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The Impact of Selling the Federal Helium Reserve
Finding: Based on the information assembled for this report, the committee believes that the Helium Privatization Act of 1996 will not have a substantial impact on helium users.
The Helium Privatization Act of 1996 requires that the secretary of the Interior, after receiving this report, consult with industry and others and then, if he believes the situation so warrants, make recommendations for legislation to mitigate the adverse impacts. In those consultations, a number of issues are likely to arise that are outside the main scope of the present study. These include concerns such as whether:
Enacting legislation to reduce the price of crude helium below commercial levels or to sell it in lots at auction could seriously destabilize the helium market by increasing the probability that a single company or individual will purchase all or most of the helium in the reserve, thus creating a helium refining monopoly;
The total supply of helium produced from wells would diminish if part of the reserve were sold before it was needed to meet the demand for helium. Under such circumstances, suppliers whose principal economic interest is methane would continue that production, forgoing the desirable conservation and storage options currently available. Helium users might also lessen their efforts to conserve and recycle helium and to develop technologies to replace helium in certain applications, even if the benefit of lower prices was relatively short-lived. On the other hand, users might experience little or no reduction in price, depending on the policies of the refiners. Furthermore, selling the reserve before the commercial price reached the "minimum acceptable" $43 per thousand scf might mean that the full debt would never be repaid. In effect, this would excuse at least a portion of the debt;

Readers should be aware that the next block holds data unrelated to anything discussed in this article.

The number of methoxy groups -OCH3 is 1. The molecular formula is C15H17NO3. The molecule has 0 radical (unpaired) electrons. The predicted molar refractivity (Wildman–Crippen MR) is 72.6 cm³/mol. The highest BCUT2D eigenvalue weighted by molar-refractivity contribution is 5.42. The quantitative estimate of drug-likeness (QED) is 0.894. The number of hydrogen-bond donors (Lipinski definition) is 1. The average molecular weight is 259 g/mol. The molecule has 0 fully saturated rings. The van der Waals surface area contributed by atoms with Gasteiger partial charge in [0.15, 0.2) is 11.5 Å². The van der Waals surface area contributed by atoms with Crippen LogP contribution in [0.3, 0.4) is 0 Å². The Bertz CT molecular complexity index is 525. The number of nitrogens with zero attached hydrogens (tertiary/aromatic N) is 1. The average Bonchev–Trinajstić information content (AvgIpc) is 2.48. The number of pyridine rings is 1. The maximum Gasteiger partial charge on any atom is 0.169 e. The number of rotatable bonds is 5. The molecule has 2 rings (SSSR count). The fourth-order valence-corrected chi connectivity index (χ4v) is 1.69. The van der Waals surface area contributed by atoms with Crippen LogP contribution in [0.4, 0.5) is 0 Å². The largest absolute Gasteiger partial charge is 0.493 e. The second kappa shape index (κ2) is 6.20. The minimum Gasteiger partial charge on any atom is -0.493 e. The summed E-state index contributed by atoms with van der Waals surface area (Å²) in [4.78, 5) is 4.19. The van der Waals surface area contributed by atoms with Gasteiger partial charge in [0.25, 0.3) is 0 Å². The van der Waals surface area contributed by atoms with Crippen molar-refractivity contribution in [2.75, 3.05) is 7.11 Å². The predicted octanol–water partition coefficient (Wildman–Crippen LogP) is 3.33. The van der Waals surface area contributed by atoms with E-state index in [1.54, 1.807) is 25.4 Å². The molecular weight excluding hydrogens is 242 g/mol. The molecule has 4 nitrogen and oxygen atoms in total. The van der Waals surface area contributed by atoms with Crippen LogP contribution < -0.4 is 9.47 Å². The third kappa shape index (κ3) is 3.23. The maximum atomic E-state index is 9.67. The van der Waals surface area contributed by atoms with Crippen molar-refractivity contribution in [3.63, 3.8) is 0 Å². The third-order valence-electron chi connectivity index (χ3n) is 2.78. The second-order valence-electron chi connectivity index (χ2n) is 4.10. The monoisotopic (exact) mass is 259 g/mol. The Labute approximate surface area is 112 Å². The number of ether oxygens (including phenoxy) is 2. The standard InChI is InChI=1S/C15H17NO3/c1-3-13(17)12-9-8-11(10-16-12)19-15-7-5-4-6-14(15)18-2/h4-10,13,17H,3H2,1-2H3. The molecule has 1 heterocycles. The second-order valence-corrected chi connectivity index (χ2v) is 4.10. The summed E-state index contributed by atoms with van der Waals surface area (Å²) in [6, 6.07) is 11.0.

The debt repayment schedule is appropriate;
There are alternative methods for raising revenue if the government is intent on repaying the debt faster than is possible under the current legislation. For example, as stated in Chapter 2, the fees charged industry for storing helium in the BLM facility are currently calculated to offset the facility's direct operating costs and are divorced from any assessment of the economic value of the storage service. This system of setting fees may be limiting the potential income generated by the facility. The federal government might want to investigate a pricing structure that would permit slightly higher fees for helium storage. The increased income might then be used to help pay off the debt as well as to fund the development of superior technologies for location, storage, conservation, recycling, and replacement of helium; and
The preservation of a viable, unsubsidized helium industry that helps this country to excel in many areas of science, technology, and national security outweighs the method and timing of debt repayment.
Unless new light is cast on these issues during the secretary's consultations with industry and others, the committee can find no reason to recommend seeking changes in the legislation.
FOLLOW-ON ACTIVITIES AND RECOMMENDATIONS
The committee believes that the implementation of the Helium Privatization Act of 1996 will not have an adverse effect on the overall production and use of helium over the next two decades. For the long term, however, a number of research programs and follow-on studies should be